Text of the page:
7. Definitely another stunner coming to life there sir. I always dig watching your progress!
  8. I'm trying to figure out how you get the right shape for your neck blank for neck-through construction. The area up near the high frets meeting the body wings being the one in question - Well I guess this raises another question anyways - I guess most importantly, 1) should the overall width of the neck blank be equal to the widest dimension of the fretboard? And then, 2) That little tiny sliver that is the difference between the taper of the fretboard and the straight line of the neck blank. What would a good approach be to tackling an area like this? Should the blank be left square and worked on after gluing up to the wings, or would you leave the extra material on the body wing with the neck blank already trimmed flush with the fretboard?
  9. Thanks @ScottR, it was exciting to fire up the router on it for the first time, even though it's not 100%. I definitely messed it up a few times while putting it together but totally looking forward to getting it finalized so more fun can be had. The other thing is I don't have a permanent location for it right now, so every time I want to work on or use it I have to dig it out of my folks' garage. @Prostheta well, you're right on because I did have to put a set of wheels on one side of the thing recently it started just getting too heavy to move around! I'm sure the 86 Honda could handle it though
  10. To conclude for today I wanted to get the top to where I could just lay it on to plan for the f-holes. It was somewhat of a crude way to do this I suppose, but again, free time was slim and there was a forecast for rain. Finished with a coping saw and rasp - And then, to make it nicer to look at - I should add too that some time ago I sanded the glue lines here on the top because I was curious to see what they would look like. I guess I had put the pictures in another thread of the reused oak baseboard I snagged to make this top.
  11. So I have been interested in building a semi hollow with f-holes. This guy will be the perfect test subject! The free time I've had to work on this thing has been pretty slim, so there was a lot of rush factor here. Next time a much nicer template will be made. I guess it will do the trick though for the parts that won't be seen! Routed the raceways for pickup wiring while I was at it.
  12. Finally have been able to accomplish some work on this thing. I was very interested by the router thicknessing jig tutorial that you wrote @Prostheta, and the need to get this work piece to a more workable state was certainly a driving force too. For awhile I've been working on building a gantry style router jig, although it's not 100% done it's now usable enough to do what I needed here. I cut the gunk epoxy and the rough uneven wood off the top to clean things up. I think next time I try something like this I am going to take the time to measure the filler piece/rout the cavity more carefully so I can just glue it instead of dumping all that epoxy in there. Nonetheless, it'll do for this experiment As it turns out, there are areas where the cuts came out just a little bit off as it got up near the neck pickup area. Also those lines that look like cracks near the toggle switch cavity are differences in height and the bright light hitting them emphasizes the edges. The other day I put a 4 ft level on the table that the work piece is secured into and there is an area where it is out from the rest by just a little bit. I might try to reinforce it with some metal on the underside of the plywood to pull it into levelness. The jig needs a few more tweaks before I'm happy with how it works, but it's getting there! I also addressed the issue I had had with the top cupping -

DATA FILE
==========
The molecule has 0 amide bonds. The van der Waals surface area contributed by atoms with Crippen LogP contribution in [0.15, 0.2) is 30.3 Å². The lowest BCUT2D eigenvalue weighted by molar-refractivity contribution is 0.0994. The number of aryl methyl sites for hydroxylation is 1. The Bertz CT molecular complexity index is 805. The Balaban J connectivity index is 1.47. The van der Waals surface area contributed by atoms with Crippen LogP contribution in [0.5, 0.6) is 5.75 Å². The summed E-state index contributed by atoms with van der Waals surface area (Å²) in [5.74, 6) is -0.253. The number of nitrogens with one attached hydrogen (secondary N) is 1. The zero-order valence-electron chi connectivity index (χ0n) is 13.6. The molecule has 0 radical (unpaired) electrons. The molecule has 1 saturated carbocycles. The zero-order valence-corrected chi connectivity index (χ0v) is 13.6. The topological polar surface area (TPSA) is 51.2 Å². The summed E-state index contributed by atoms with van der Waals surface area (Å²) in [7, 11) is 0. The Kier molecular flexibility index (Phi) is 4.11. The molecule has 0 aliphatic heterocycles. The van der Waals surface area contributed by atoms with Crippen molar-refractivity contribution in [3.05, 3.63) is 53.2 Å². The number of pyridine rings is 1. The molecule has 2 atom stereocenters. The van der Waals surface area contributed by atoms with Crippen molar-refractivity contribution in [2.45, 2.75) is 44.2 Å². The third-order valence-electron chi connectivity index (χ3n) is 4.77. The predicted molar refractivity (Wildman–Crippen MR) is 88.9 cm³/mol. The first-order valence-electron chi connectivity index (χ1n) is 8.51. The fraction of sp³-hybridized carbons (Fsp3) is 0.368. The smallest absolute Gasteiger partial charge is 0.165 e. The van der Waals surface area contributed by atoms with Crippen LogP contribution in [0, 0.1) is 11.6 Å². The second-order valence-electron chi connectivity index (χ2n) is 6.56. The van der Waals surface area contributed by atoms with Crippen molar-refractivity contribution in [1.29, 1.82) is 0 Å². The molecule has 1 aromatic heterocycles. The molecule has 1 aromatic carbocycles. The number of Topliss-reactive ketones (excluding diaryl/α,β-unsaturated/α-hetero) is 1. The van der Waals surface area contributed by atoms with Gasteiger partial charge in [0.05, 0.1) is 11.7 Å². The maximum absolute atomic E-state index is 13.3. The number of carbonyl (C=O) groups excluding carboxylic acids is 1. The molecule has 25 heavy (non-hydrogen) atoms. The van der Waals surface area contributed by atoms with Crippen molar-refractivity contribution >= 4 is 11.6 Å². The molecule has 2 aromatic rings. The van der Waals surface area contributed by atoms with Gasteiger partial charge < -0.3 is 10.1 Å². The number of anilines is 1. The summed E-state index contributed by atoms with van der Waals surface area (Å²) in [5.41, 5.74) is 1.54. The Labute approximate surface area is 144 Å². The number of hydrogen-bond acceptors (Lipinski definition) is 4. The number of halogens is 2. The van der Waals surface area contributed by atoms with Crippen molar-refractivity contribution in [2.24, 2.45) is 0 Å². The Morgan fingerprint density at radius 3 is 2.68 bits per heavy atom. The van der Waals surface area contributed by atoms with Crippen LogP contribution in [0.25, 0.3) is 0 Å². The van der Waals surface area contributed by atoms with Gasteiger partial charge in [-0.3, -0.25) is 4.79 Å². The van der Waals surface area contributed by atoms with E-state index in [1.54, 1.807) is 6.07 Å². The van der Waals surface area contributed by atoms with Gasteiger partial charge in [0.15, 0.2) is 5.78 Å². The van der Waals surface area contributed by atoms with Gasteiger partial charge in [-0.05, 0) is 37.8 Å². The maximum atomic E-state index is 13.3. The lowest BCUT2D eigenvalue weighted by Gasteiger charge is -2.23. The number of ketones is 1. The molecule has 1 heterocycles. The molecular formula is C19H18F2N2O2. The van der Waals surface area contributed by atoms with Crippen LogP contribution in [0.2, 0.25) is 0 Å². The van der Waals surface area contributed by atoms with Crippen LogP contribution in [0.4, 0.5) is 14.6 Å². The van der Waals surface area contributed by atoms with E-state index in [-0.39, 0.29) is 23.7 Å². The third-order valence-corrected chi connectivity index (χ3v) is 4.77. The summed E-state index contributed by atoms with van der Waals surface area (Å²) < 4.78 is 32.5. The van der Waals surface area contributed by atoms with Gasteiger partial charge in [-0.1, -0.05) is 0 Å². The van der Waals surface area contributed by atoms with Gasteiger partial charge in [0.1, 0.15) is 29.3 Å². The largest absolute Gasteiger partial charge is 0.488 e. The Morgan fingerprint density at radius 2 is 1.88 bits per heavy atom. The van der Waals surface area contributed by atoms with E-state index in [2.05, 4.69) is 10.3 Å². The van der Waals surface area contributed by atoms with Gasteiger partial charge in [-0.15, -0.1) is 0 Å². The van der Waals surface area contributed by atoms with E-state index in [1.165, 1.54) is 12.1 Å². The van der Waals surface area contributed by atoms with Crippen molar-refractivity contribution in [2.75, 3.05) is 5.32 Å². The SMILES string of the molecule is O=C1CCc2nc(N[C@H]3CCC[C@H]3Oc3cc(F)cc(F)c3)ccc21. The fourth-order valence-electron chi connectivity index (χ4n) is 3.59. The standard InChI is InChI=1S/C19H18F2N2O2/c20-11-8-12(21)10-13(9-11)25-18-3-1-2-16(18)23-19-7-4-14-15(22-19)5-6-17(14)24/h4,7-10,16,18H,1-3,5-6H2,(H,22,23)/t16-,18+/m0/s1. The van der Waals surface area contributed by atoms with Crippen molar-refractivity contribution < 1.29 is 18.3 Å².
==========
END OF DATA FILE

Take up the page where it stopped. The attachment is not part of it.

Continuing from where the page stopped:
13. I'd say your intentions are better than the old auspice of "saving on wood glue by upcycling stale marshmallows"
  14. That's some upper-tier work you've done on those - I think furniture is one of those things that many take for granted while passing by it in the house daily, the precision and focus that went into making the piece, as in with those tolerances you have! I tried to throw together a cocktail table some time ago out of some rough warped boards without truing or planing any of them, let's just say the joinery has a indiscreet look to it. I would be flat out embarrassed to share pictures of it now I was just reading back and I think I worded the post confusingly, what I meant was that "I" am the one who is living vicariously through "your" guys' projects... you know, because I haven't actually built anything yet and the instruments I'm watching you guys make are the stuff dreams are made of. I think I'm just an over-explainer, especially with a computer as the interface in other words, your guys' build threads are keepin' me hopes up!
  15. Teaching the outsider is like an entirely different skill unto itself! I could see this especially when you have a very refined/streamlined operation. I've been catching on to the whole thing of watching someone demonstrate a technique in 30 seconds that has been practiced for thousands of hours, and accepting that it will take time and time only to try and get close to duplicating the results